When refugee children began coming to Long Island in large numbers in 2014, attorney Maureen Schad provided the expertise that helped several local organizations like CARECEN organize a legal representation system.
Maureen grew up on Long Island in Rockville Centre. With the exception of her dad, who is a psychologist, everyone in her family taught public school in Nassau and Suffolk counties. “I was raised to be aware of the existence of injustice by my family and through my church, St. Mark’s Methodist,” she says. “I was never allowed to forget that my grandmother came here from Sicily and how lucky our family was to have the opportunity to live here,” she recalls. In high school, an “awesome history teacher” got her interested in the impact of United States’ intervention on the stifling of Latin American democracy. When she went to study at Harvard, Latin American history was a major focus.
As a teenager, she spent a summer travelling in El Salvador and Nicaragua. Maureen says that her time there “strengthened my conviction that we have an ethical obligation” to help the people of Central America overcome some of the obstacles to democratization that the policies of the United States had helped to create. She decided that her contribution would be to “help the people of Central America who live where I was living on Long Island.”
Maureen decided to become a lawyer because she saw it as a field where she could work with individual clients while at the same time pressing for wider social change. She now works coordinating pro bono services at the Chadbourne & Parke law firm in New York City. She sees her role there as “doing whatever I can to support the people in the field, like those at CARECEN, in providing the best legal representation for the children that they can.” Maureen says that “I remember learning about your work, and CARECEN, just as I learned about the devastating situations our policies were creating throughout Latin America. I have so much admiration for the work CARECEN has done for the community for so long.”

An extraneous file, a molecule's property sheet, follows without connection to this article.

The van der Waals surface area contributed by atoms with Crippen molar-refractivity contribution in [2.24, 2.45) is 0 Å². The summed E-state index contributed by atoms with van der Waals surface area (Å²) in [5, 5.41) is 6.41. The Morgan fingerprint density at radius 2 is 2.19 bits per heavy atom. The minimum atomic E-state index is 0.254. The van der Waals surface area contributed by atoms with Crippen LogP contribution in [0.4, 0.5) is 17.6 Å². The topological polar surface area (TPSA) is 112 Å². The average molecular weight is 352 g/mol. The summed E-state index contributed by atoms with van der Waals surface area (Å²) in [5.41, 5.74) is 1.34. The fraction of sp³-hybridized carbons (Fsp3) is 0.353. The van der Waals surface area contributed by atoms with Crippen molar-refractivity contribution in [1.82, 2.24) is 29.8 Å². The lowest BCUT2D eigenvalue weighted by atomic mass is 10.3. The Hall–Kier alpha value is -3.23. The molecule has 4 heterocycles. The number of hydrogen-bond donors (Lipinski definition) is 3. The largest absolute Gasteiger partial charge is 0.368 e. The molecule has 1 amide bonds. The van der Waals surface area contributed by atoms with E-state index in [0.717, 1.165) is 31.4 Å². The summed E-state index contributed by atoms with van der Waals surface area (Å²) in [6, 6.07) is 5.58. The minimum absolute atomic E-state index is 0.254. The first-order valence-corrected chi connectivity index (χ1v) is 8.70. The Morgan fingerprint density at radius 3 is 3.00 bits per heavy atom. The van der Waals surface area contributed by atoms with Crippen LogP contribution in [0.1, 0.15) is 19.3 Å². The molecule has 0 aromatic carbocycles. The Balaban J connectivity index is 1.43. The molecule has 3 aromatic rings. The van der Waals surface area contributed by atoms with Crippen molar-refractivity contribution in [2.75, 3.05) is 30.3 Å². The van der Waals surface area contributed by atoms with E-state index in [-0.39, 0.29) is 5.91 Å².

In her years of working with refugee children from Guatemala, Honduras, and El Salvador, Maureen has learned about the lives of her young clients. Maureen regrets that Americans “don’t understand the traumatic experiences that they have been through.” She thinks that if people imagined what it would be like as a parent to send a child on the dangerous journey to the United States, they would better appreciate the threat to the children’s lives in Central America. Maureen hopes that Long Islanders can give the child refugees security, safety, and welcome.
Maureen will by thanked for her work on December 1 at CARECEN’s annual gala.